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Economy

Greek Restaurateurs Mull Suit to for COVID-19 Lockdown Payments

ATHENS – Closed half of the previous year under COVID-19 lockdowns that have put some on the edge of bankruptcy, Greek restaurant owners said they are considering legal action to get more compensation from the state.

Restaurateurs said they have suffered irreparable losses and damages by being forced to shut down during two lockdowns aimed at slowing the spread of the Coronavirus. 

Some 30-40 restaurant owners  in Athens are already on board with the idea of going to administrative courts, said Kathimerini, although the New Democracy government has offered subsidies to them as well as other businesses closed and workers temporarily laid off.

“A law firm we cooperate with is already looking into the issue and I believe that in March the case will have been submitted,” Maria Botonaki, a lawyer herself and owner of a bar in central Athens, told the paper.

She is involved with the Circle of Food Service Professionals she said represents 300 enterprises in talks with some 50 other associations around the country similarly hard-hit.

Food companies want payments corresponding to their take in 2019 before the pandemic began, seeking about half of their losses covered so they can survive until being allowed to reopen, many which won’t.

“Without having had to be prompted, the German government is handing out compensation to food service companies corresponding to 75% of their 2019 turnover. The French government is also handing out very high compensation. We are aware this is neither Germany nor France, and we certainly do not have such high demands,” Botonaki said.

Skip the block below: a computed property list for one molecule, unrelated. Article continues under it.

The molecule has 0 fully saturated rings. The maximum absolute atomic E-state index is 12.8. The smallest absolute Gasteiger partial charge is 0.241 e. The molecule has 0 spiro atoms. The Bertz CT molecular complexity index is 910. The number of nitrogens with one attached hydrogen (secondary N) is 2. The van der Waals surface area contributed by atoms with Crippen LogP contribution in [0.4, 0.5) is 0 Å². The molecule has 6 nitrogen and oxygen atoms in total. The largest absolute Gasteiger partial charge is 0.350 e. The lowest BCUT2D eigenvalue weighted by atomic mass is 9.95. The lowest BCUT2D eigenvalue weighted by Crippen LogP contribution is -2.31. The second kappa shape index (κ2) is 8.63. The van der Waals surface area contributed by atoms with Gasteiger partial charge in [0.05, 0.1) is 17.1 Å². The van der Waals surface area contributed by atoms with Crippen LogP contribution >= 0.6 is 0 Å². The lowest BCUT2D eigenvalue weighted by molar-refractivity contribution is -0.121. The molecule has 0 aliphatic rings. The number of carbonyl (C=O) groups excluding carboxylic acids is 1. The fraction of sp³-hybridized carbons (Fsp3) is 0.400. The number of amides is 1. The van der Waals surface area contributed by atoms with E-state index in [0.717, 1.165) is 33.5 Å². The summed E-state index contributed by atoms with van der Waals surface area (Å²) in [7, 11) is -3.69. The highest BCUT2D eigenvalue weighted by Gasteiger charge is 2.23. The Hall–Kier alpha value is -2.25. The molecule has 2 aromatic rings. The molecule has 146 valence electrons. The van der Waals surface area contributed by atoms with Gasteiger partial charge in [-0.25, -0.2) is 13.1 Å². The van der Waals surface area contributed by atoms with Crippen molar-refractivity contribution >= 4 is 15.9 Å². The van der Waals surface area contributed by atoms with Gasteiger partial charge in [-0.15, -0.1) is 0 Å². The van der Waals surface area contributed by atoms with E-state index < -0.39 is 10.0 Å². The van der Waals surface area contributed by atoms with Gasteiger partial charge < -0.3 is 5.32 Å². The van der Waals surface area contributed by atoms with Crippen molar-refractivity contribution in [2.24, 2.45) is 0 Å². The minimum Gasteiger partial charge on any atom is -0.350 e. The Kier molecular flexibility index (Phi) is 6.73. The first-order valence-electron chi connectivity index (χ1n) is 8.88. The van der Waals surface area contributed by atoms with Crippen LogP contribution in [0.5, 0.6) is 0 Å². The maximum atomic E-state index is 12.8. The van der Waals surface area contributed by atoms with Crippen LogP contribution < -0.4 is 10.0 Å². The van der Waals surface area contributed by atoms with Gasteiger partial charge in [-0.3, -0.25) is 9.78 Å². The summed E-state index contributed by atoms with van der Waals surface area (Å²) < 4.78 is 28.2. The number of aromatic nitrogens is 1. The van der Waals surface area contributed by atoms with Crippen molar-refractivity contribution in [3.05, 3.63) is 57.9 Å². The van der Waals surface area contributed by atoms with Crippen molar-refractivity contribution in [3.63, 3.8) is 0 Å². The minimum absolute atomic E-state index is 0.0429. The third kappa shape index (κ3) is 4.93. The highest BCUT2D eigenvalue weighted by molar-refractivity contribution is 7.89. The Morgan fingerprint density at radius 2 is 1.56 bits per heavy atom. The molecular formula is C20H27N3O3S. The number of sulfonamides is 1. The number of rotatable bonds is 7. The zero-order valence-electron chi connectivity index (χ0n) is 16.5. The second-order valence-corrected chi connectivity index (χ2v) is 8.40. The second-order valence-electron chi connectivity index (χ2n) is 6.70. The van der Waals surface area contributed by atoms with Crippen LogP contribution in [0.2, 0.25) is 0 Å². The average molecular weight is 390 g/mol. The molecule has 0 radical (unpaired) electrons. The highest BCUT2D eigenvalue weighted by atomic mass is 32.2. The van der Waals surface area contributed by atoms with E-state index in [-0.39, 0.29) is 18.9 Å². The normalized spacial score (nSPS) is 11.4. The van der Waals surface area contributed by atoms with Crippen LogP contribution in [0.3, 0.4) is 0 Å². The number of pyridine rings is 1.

She said restaurants, bars, taverns and food sector services are desperate, especially now with a hard lockdown being on the table as cases rose during a lenient second shutdown.

“Every day that passes is critical and possibly fatal,” said Botonaki, with fears the food services could be closed until even June, too late for many which won’t be around to open their doors as the summer tourism comes – if it does.

“Everyone has debts to someone. We fear that one in every two will never reopen after the sector is allowed to operate again,” warned Botonaki, similar to what happened in New York City.

She said major areas of Athens have already seen many restaurants gone for good, including in Kolonaki, Syntagma, Gazi and Psyrri, while main lease contracts that expired have not been renewed as landlords wanted to increase the rent during the pandemic to make a profit, gouging the businesses.

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